Friday, August 30, 2019

A Chinese Etiquette Revolution

 The Marquis Tseng was one of China’s earliest government ministers to London, Paris and Saint Petersburg. His was an important diplomatic role which preceded and accompanied the Sino-French War (August 1884–April 1885). – Beijing was often referred to as “Peking” in English and “Pekin” in Japanese. Beijing has been known by other names throughout its history including Youzhou, Zhongdu, Dadu, Shuntian, Peiping, and Yanjing.

Social Revolution in China

A social revolution in Peking is, according to The Chinese Times, being effected by the Marquis and Marchioness Tseng, both of whom visit freely at all the foreign legations, and receive the visits of foreigners at their private house. Persons new to China see nothing remarkable in these social courtesies, but those who know the Pekin etiquette appreciate the boldness of the Marquis in thus challenging the very citadel of petrified conservatism. As he is too shrewd a man to run his head deliberately against a stone wall, it may be inferred from his actions, that he has the secret countenance of high personages.— Boston Transcript, 1887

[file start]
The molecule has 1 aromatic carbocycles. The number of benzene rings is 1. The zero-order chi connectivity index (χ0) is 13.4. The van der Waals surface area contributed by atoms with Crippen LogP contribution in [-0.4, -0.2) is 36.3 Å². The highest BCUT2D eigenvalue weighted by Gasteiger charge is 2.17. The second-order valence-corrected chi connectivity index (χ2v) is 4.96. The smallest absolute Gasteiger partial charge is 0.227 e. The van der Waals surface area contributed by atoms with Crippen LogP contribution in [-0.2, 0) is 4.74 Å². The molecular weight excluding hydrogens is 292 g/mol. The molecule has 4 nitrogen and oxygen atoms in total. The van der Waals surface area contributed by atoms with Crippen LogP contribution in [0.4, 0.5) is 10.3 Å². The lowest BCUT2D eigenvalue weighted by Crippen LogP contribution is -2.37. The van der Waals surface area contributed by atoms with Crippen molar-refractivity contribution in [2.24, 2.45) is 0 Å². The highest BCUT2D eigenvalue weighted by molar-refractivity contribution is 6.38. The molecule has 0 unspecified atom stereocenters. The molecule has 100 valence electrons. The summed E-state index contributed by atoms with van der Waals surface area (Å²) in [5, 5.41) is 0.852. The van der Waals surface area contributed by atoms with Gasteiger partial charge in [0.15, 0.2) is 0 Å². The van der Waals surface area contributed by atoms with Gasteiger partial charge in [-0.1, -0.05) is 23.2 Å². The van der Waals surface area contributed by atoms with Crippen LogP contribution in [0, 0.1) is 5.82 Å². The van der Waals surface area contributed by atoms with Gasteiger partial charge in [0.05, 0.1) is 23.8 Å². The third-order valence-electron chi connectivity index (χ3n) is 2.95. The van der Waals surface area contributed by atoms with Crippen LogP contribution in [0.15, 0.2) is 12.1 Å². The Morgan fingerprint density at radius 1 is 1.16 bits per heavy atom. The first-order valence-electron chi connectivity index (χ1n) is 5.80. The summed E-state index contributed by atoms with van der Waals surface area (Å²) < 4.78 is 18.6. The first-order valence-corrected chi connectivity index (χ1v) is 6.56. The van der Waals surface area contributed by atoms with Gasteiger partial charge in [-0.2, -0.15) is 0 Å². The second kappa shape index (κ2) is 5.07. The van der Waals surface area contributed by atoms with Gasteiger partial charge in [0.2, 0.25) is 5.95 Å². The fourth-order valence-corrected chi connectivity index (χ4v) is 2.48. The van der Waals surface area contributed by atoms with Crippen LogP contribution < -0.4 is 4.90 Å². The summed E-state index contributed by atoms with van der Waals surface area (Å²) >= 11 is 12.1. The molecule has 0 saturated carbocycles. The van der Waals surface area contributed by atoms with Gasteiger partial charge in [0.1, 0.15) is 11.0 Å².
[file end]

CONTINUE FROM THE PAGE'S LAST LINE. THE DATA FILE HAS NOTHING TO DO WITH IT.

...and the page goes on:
Etiquette Enthusiast, Maura J Graber, is the Site Editor for the Etiquipedia© Etiquette Encyclopedia

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